Monday, July 27, 2015

An Explanation of Language/Yon Eksplikasyon Lang

Ou met jwenn atik sa an Kreyol anba sa ki an angle a.
Language matters, and language can be power. The language I choose to use at any moment in Haiti determines who will and will not understand what I say. Like any power, this can be used for good or for bad. When used to express superiority, manipulate, degrade, suppress or exclude it is unjust; likewise, when used to amplify the voices of the suppressed and outcast it is full of justice and goodness.

When I say language, I mean the particular language of choice, be it English, French, Haitian Creole or Elvish. The issue is not that speaking any one of these languages is a bad thing in and of itself. The issue is about awareness of the privilege being able to speak them, and wisely reflecting on when and how to appropriately use them and NOT exert unjust power over others.

It was to illustrate this point that I chose to write a brief post a couple of weeks ago on racism, the shooting at Charleston's Emmanuel AME Church, and the parallels in Haiti, yet post it only in Haitian Creole (Men jan mwen we'l). #blacklivesmatter #lavinwaenpotan

Friday, July 17, 2015

Trinity Youth Mission Experience

This past week, I was blessed to travel with the youth of Trinity Episcopal Church Asheville, NC, on their trip to visit Cange and the Central Plateau. I really can't express how inspiring and meaningful this experience was.

Debbie, the youth director at Trinity who has been such a big part of my life, led the group of 8 youth along with the participation of Rev. Scott and his wife Missy, and Greg Hilderbran, a parishioner from Trinity who is involved with Consider Haiti, an organization based in Montrouis, Haiti.
We were able to visit almost everywhere we planned for the week. One highlight was visiting Hermane in Chapoteau to assist in the first produce distribution from his community garden to some of the 25 primary school kids who are in an agriculture-education program he is leading (funded by St. Timothy's Episcopal Church in Herndon, VA). I was very excited to be there for this, and I appreciate Hermane inviting the group across the lake. He even sent us back to Cange with a sample of the spinach for the staff in Cange to prepare for us. Delicious and nutritious!
We also were able to tour Cange, CFFL/Zanmi Agrikol, the University Hospital in Mirebalais, and Basin Zim. On Thursday, we stayed at a beach resort called Wahoo Bay Beach, my first time staying at a beach resort in Haiti. It was a special, relaxing treat and even included a bit of snorkeling. Also during this overnight trip, we were able to visit one of the sites for Consider Haiti--glad I finally made it. I'm impressed by their multi-faceted approach to their work in health, nutrition and food security.

The youth also led a couple of English classes for Alix's and Victoria's afternoon English program for young kids in Cange, which all seemed to enjoy. And finally, Scott was able to lead the service at Bon Sauveur Parish, which has been without a permanent priest since August of last year. I was able to translate the sermon for him to the congregation, and he was able to lead Eucharist and a blessing of the children in the church (some adults still have a bit of a child in them too).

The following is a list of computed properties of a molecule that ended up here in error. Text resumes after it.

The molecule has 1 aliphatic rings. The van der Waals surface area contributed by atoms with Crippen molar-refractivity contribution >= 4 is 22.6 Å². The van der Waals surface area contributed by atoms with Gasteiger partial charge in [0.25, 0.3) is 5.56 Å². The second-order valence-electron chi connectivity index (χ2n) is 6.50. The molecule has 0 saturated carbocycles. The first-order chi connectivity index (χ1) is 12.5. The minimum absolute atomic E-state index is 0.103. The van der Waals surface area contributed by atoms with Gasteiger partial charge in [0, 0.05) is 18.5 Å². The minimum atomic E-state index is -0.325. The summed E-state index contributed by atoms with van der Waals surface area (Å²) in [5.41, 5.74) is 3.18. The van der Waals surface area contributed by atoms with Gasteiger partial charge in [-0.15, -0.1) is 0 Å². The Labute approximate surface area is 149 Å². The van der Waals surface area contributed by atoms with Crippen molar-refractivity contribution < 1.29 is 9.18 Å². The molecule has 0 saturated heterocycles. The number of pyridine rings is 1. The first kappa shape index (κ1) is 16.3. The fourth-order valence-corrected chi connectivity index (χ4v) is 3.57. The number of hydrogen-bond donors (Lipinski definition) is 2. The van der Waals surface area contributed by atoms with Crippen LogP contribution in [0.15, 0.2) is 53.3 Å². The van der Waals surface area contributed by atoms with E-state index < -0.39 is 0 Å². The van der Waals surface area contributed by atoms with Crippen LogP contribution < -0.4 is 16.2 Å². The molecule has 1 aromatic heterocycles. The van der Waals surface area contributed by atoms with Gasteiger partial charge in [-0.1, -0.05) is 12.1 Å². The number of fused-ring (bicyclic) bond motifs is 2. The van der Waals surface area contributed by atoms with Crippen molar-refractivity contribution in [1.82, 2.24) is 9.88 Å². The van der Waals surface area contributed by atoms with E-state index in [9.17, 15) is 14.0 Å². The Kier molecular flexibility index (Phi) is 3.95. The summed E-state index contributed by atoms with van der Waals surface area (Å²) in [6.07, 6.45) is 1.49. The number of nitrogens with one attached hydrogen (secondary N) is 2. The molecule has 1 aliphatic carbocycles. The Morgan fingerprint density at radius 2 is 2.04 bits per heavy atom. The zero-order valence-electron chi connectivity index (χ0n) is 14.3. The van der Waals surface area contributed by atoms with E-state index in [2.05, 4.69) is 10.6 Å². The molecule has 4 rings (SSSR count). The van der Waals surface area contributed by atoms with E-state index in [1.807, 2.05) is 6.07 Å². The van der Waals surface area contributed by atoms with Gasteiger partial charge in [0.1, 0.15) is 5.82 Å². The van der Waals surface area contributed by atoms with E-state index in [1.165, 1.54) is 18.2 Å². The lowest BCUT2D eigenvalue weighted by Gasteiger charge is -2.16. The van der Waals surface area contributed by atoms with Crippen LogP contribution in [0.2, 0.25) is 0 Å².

Beyond these great learning experiences, I am most impressed with the curiosity and compassion expressed throughout the week and of course all of the Haitian hospitality. The Trinity youth proved to me, once again, that high school groups coming to visit Haiti are some of the best to come through. The work that we were able to see, the people we met doing it, and the interest of those in the group give me great hope for the future. A big thank you to those from Trinity and elsewhere that contributed to making this possible.

Friday, July 3, 2015

Some Blog Updates

Since I've now successfully arranged internet in my apartment, I've made some updates on my blog. Learning to be domestic on my own in Haiti is a challenging experience, but I'm having great interactions along the way.

Updates I'd like to call your attention to include:

1) New blog sites! On the right column, you will see the blog addresses for Episcopal Missionaries in Service (I'm still tracking down some of the other adult missionaries' blogs). Check them out to see what all they're up to. Many of the new YASCers are in the midst of their fundraising and preparations for moving to a new country.

2) How to Help! I'm not required to raise funds for this next year. However, check out the "How to Help." tab to see how you can get more engaged. Two things in particular: first, if you are interested in any of the work I mention on my blog, send me a message to discuss it further. Second, I do appreciate "mix-tapes"--it means a lot to me to have playlists from friends and family (I usually listen to music when I'm cooking). If you want to send me one, let me know!

3) Reading List! I've updated my reading list (see "Reading List." tab) with more of the books I've read on economic development, human rights, and Haitian history and culture. I highly recommend some of the books on there, so go check them out!

Bondye beni ou.